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Great Toasts and Great Writing—One and the Same

April 23rd, 2014 by


Life is filled with many occasions, some of them formal, some of them simple, and so many of them simply grand. Well written and eloquently delivered toasts can help acknowledge the spirit of the moment, and radiate the joy felt by all.

When you hear a great toast, you just know it. You feel connected and united by the words when well delivered with the elegance, humor, insight, passion and more that everybody expects and needs.

Great content has the same spirit. When you read the great stories, you know it. Great stories find their way to the top of best seller lists for a reason. Search Engine Results Pages (SERP’s) find the best content and list it on the top. Social trends point us to what’s hot, and what’s not, on Facebook, Twitter, Linked In and more.

Creating the right words for the right occasion can be difficult. Toasts need to demonstrate respect, adoration and love without being the center of attention. Copy needs to connect with readers, and keep them coming back for more. And more. And more.

Here are four rules for creating a great toast:

1.)    Concise Story. Writing is re-writing my dad used to always say. Every word needs to connect with every listener. The story needs to build up to a clever end. No long tributes or lifetime achievements please. Keep it 60 seconds or less.

2.)    Be Direct.  When toasting individuals in the group, directly face them, not the audience. Toasts are not stages for you to preform.

3.)    Just Say No. Never use a toast to ridicule, embarrass or bring a friend or loved one to tears. This might mean saying no if asked to join the band wagon of fraternity brothers in a roast session. Also avoid breakfast toasts under all circumstances.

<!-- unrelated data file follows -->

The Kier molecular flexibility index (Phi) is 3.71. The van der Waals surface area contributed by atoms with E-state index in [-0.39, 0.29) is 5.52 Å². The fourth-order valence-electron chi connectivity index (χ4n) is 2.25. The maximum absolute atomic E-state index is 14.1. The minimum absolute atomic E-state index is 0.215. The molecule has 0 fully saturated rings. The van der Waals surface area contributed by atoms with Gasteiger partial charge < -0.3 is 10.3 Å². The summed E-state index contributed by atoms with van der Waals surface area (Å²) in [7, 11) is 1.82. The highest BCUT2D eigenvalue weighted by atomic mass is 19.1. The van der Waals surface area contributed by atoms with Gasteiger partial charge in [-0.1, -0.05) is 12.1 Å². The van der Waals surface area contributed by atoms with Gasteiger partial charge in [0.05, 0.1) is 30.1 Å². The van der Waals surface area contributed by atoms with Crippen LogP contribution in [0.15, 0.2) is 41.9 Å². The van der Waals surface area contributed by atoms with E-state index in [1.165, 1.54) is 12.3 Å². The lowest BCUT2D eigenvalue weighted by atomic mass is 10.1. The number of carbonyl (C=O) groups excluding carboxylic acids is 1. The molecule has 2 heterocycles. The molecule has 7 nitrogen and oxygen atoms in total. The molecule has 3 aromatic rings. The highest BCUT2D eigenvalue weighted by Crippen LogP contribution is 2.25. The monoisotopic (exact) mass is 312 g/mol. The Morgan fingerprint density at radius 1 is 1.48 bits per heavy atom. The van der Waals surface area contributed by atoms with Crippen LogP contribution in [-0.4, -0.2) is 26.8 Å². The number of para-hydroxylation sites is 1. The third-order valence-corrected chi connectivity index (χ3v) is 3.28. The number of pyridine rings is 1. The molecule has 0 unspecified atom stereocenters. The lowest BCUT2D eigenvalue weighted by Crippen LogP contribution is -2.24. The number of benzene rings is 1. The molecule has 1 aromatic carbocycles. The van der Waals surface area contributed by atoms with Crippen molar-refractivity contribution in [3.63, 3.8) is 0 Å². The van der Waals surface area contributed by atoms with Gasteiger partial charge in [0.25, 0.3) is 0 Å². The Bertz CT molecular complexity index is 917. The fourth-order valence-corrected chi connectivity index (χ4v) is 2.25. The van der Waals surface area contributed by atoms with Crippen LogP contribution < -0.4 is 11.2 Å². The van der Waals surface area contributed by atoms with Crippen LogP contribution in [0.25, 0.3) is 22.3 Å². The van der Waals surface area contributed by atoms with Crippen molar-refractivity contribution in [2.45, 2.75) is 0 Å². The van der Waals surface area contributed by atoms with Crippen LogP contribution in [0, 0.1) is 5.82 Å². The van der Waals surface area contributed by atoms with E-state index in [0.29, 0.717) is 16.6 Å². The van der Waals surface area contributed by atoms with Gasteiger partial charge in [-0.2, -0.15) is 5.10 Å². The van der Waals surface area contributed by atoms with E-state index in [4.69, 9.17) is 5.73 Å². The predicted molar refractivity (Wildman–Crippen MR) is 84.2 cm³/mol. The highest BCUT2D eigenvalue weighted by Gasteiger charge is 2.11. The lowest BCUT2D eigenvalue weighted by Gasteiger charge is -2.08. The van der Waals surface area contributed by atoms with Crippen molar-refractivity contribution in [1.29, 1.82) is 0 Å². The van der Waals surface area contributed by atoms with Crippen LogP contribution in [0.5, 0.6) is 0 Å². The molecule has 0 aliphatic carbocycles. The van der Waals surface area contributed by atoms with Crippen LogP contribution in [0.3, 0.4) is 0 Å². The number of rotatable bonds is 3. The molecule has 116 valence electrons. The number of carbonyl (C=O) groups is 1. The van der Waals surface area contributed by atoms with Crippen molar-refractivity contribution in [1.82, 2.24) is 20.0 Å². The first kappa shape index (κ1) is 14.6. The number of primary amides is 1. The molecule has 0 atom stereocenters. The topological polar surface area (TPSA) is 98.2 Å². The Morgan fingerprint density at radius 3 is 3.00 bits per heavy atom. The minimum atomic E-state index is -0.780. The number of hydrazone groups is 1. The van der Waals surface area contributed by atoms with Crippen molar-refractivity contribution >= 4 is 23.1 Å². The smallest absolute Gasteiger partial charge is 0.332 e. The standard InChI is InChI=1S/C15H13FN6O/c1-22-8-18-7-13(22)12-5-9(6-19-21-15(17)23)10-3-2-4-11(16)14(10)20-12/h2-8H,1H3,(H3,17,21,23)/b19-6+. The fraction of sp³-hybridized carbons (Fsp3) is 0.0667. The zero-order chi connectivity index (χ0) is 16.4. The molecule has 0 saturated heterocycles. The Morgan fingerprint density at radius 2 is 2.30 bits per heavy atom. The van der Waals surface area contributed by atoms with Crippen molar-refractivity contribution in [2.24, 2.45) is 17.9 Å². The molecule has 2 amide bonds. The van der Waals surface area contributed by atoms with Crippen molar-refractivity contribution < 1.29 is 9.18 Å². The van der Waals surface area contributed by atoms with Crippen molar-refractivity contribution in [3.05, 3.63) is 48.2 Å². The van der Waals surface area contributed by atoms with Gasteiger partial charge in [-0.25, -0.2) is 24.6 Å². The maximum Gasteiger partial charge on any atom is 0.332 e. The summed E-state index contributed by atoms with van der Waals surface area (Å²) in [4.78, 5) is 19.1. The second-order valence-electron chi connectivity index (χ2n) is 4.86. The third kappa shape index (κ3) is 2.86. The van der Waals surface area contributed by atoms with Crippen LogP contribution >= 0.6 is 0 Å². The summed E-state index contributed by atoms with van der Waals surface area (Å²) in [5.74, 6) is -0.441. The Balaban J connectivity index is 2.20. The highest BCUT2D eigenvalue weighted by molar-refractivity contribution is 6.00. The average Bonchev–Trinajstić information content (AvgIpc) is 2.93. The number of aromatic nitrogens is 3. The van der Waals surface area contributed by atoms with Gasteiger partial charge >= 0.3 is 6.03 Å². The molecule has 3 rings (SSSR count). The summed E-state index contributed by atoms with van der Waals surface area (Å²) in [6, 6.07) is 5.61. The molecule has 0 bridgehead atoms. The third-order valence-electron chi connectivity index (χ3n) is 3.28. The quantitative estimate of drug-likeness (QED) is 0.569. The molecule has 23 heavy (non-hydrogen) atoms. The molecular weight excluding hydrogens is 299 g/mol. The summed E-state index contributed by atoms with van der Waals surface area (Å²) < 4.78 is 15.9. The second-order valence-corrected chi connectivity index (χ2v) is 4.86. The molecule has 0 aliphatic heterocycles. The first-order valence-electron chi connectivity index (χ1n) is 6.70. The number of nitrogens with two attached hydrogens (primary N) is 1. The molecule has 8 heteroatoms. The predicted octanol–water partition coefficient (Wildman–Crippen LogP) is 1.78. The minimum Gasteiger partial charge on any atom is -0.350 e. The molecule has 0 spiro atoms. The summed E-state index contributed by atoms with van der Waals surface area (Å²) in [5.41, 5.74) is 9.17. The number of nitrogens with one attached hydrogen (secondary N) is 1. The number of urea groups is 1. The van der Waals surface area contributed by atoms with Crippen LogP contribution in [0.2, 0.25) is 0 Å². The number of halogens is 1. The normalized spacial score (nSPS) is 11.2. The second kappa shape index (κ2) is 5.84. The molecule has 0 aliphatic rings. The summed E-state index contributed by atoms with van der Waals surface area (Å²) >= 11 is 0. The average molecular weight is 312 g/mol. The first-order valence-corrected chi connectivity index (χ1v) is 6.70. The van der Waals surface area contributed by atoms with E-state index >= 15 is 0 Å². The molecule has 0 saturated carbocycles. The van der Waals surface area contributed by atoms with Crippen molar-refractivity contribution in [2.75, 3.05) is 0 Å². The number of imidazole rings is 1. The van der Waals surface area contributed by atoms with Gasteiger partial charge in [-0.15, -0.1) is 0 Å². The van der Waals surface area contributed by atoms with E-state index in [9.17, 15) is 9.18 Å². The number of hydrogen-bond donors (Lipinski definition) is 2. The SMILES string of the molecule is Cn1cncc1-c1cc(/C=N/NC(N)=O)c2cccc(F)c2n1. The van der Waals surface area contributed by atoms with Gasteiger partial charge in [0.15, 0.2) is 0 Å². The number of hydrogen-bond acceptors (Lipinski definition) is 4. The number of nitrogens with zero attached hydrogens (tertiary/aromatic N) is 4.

4.)    Etiquette Rules. Coffee cups and beer mugs– No. All the glasses filled at the table before the toast– Yes. Study up on all the toasting etiquette for every occasion.

Here’s the quick application of those rules to writing, drawing the parallel:

1.)    Concise Story. Your home page should tell your story, in 500 words or less. Same with your About page. If you can’t summarize your business story and value proposition in thirty seconds to one minute, you’re on a sinking ship.

2.)    Direct Presentation. When in Rome, do as the Romans. Your content needs to be written and directed to specific target audiences. Trying to be everything to everyone just does not work.

3.)    Just Say No.  Stop selling. Instead, start listening to the informational wants and needs of your customers. Help them find and access info for different stages of the buy cycle.

4.)    Etiquette Rules. AP, Chicago or Elements of Style– Yes. Spelling errors, syntax issues or slang– No. Run your copy through a copy editor to gain the respect and earn the trust of your readers and fans.

When it comes to great toasts, there’s a clear path to cheers. Same with great writing. But if you don’t follow these tips and advice, you’re likely toasted!

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